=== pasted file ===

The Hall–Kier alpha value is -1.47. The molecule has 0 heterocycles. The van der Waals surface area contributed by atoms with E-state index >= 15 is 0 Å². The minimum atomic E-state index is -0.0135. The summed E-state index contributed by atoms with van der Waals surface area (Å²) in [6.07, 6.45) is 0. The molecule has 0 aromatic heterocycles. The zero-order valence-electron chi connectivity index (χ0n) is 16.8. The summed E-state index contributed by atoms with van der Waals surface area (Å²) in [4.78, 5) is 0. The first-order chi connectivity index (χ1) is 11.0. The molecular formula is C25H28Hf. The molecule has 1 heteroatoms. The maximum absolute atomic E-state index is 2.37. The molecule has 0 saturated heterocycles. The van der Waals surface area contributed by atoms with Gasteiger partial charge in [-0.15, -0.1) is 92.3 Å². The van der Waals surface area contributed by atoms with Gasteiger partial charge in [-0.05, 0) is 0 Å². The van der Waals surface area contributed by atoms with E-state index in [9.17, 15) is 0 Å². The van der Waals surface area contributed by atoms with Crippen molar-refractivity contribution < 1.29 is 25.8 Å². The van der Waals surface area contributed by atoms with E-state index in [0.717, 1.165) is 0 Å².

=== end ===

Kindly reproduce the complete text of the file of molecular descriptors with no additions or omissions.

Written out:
The Hall–Kier alpha value is -1.47. The molecule has 0 heterocycles. The van der Waals surface area contributed by atoms with E-state index >= 15 is 0 Å². The minimum atomic E-state index is -0.0135. The summed E-state index contributed by atoms with van der Waals surface area (Å²) in [6.07, 6.45) is 0. The molecule has 0 aromatic heterocycles. The zero-order valence-electron chi connectivity index (χ0n) is 16.8. The summed E-state index contributed by atoms with van der Waals surface area (Å²) in [4.78, 5) is 0. The first-order chi connectivity index (χ1) is 11.0. The molecular formula is C25H28Hf. The molecule has 1 heteroatoms. The maximum absolute atomic E-state index is 2.37. The molecule has 0 saturated heterocycles. The van der Waals surface area contributed by atoms with Gasteiger partial charge in [-0.15, -0.1) is 92.3 Å². The van der Waals surface area contributed by atoms with Gasteiger partial charge in [-0.05, 0) is 0 Å². The van der Waals surface area contributed by atoms with E-state index in [9.17, 15) is 0 Å². The van der Waals surface area contributed by atoms with Crippen molar-refractivity contribution < 1.29 is 25.8 Å². The van der Waals surface area contributed by atoms with E-state index in [0.717, 1.165) is 0 Å².